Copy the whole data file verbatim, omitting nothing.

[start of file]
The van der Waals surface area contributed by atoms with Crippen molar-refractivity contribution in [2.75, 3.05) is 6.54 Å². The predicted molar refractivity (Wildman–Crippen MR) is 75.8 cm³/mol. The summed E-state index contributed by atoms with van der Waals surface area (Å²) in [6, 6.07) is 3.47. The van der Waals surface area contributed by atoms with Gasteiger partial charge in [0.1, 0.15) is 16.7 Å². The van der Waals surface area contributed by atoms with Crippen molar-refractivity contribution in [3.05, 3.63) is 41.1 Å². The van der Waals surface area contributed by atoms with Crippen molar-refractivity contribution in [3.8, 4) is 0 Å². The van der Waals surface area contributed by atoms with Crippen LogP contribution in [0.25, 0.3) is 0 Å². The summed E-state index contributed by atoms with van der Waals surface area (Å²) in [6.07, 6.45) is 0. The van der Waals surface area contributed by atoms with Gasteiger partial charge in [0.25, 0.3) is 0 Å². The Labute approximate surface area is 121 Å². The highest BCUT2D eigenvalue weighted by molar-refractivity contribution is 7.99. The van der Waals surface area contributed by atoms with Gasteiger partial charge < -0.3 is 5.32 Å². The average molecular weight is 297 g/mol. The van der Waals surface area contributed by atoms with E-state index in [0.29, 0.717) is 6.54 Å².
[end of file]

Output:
The van der Waals surface area contributed by atoms with Crippen molar-refractivity contribution in [2.75, 3.05) is 6.54 Å². The predicted molar refractivity (Wildman–Crippen MR) is 75.8 cm³/mol. The summed E-state index contributed by atoms with van der Waals surface area (Å²) in [6, 6.07) is 3.47. The van der Waals surface area contributed by atoms with Gasteiger partial charge in [0.1, 0.15) is 16.7 Å². The van der Waals surface area contributed by atoms with Crippen molar-refractivity contribution in [3.05, 3.63) is 41.1 Å². The van der Waals surface area contributed by atoms with Crippen molar-refractivity contribution in [3.8, 4) is 0 Å². The van der Waals surface area contributed by atoms with Crippen LogP contribution in [0.25, 0.3) is 0 Å². The summed E-state index contributed by atoms with van der Waals surface area (Å²) in [6.07, 6.45) is 0. The van der Waals surface area contributed by atoms with Gasteiger partial charge in [0.25, 0.3) is 0 Å². The Labute approximate surface area is 121 Å². The highest BCUT2D eigenvalue weighted by molar-refractivity contribution is 7.99. The van der Waals surface area contributed by atoms with Gasteiger partial charge < -0.3 is 5.32 Å². The average molecular weight is 297 g/mol. The van der Waals surface area contributed by atoms with E-state index in [0.29, 0.717) is 6.54 Å².